The orbital floor (OF) is an anatomical location in the craniomaxillofacial (CMF) region known to be highly variable in shape and size. When fractured, implants commonly consisting of titanium meshes are customized by plying and crude hand-shaping. Nevertheless, more precise customized synthetic grafts are needed to meticulously reconstruct the patients’ OF anatomy with better fidelity. As alternative to titanium mesh implants dedicated to OF repair, we propose a flexible patient-specific implant (PSI) made by stereolithography (SLA), offering a high degree of control over its geometry and architecture. The PSI is made of biodegradable poly(trimethylene carbonate) (PTMC) loaded with 40 wt % of hydroxyapatite (called Osteo-PTMC). In this work, we developed a complete work-flow for the additive manufacturing of PSIs to be used to repair the fractured OF, which is clinically relevant for individualized medicine. This work-flow consists of (i) the surgical planning, (ii) the design of virtual PSIs and (iii) their fabrication by SLA, (iv) the monitoring and (v) the biological evaluation in a preclinical large-animal model. We have found that once implanted, titanium meshes resulted in fibrous tissue encapsulation, whereas Osteo-PMTC resulted in rapid neovascularization and bone morphogenesis, both ectopically and in the OF region, and without the need of additional biotherapeutics such as bone morphogenic proteins. Our study supports the hypothesis that the composite osteoinductive Osteo-PTMC brings advantages compared to standard titanium mesh, by stimulating bone neoformation in the OF defects. PSIs made of Osteo-PTMC represent a significant advancement for patients whereby the anatomical characteristics of the OF defect restrict the utilization of traditional hand-shaped titanium mesh.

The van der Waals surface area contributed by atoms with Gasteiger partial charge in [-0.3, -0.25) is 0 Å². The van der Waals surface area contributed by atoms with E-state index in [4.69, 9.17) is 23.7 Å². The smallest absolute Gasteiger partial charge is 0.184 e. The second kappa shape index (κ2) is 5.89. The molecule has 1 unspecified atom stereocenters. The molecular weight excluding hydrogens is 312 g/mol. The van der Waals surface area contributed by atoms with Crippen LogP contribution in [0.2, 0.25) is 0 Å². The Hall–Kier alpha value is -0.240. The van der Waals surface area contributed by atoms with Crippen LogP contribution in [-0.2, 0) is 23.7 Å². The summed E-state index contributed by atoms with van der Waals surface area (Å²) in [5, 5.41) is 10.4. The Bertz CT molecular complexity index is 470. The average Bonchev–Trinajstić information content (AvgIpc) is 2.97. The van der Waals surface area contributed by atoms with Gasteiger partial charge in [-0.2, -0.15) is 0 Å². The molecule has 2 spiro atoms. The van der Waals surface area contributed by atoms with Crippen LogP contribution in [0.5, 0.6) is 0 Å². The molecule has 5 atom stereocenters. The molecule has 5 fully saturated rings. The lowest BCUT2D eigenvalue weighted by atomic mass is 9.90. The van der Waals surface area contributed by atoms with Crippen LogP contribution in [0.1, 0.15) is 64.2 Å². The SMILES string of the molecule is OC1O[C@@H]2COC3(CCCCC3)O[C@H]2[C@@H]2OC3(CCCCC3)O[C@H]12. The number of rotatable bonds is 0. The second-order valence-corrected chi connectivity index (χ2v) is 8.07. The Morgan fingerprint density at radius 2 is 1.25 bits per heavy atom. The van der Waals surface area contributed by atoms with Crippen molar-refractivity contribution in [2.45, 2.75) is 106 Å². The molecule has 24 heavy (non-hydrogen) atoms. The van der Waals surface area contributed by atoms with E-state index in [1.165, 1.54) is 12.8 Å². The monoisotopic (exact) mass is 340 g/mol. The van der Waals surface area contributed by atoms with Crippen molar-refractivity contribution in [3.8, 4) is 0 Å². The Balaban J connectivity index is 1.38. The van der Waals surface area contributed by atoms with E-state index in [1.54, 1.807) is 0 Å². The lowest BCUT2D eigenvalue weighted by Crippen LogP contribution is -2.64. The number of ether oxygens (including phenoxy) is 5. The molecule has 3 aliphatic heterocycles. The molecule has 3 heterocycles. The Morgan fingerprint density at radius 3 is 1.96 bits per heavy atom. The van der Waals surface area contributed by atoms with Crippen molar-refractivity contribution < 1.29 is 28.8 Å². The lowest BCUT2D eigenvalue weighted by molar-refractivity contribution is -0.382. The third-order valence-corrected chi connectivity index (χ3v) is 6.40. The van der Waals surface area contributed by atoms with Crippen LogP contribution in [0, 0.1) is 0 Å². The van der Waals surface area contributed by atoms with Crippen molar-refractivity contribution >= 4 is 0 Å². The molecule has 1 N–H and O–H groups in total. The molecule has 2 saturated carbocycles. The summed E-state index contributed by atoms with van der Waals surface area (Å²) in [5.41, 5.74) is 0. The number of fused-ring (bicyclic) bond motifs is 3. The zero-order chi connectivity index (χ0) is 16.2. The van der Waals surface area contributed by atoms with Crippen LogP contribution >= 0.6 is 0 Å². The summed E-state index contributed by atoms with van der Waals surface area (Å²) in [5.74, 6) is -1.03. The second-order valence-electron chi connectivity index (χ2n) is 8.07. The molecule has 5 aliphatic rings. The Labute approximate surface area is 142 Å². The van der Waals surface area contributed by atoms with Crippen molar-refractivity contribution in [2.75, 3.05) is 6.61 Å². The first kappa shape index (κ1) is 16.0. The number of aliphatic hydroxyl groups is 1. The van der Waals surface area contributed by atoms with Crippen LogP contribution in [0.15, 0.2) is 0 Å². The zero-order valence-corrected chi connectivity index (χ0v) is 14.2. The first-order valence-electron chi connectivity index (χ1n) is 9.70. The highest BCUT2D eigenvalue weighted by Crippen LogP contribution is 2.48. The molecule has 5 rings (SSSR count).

|Publication status||Published - Mar 2020|
- Orbital floor
- Patient specific implant
- Poly(trimethylene carbonate)
- Sheep model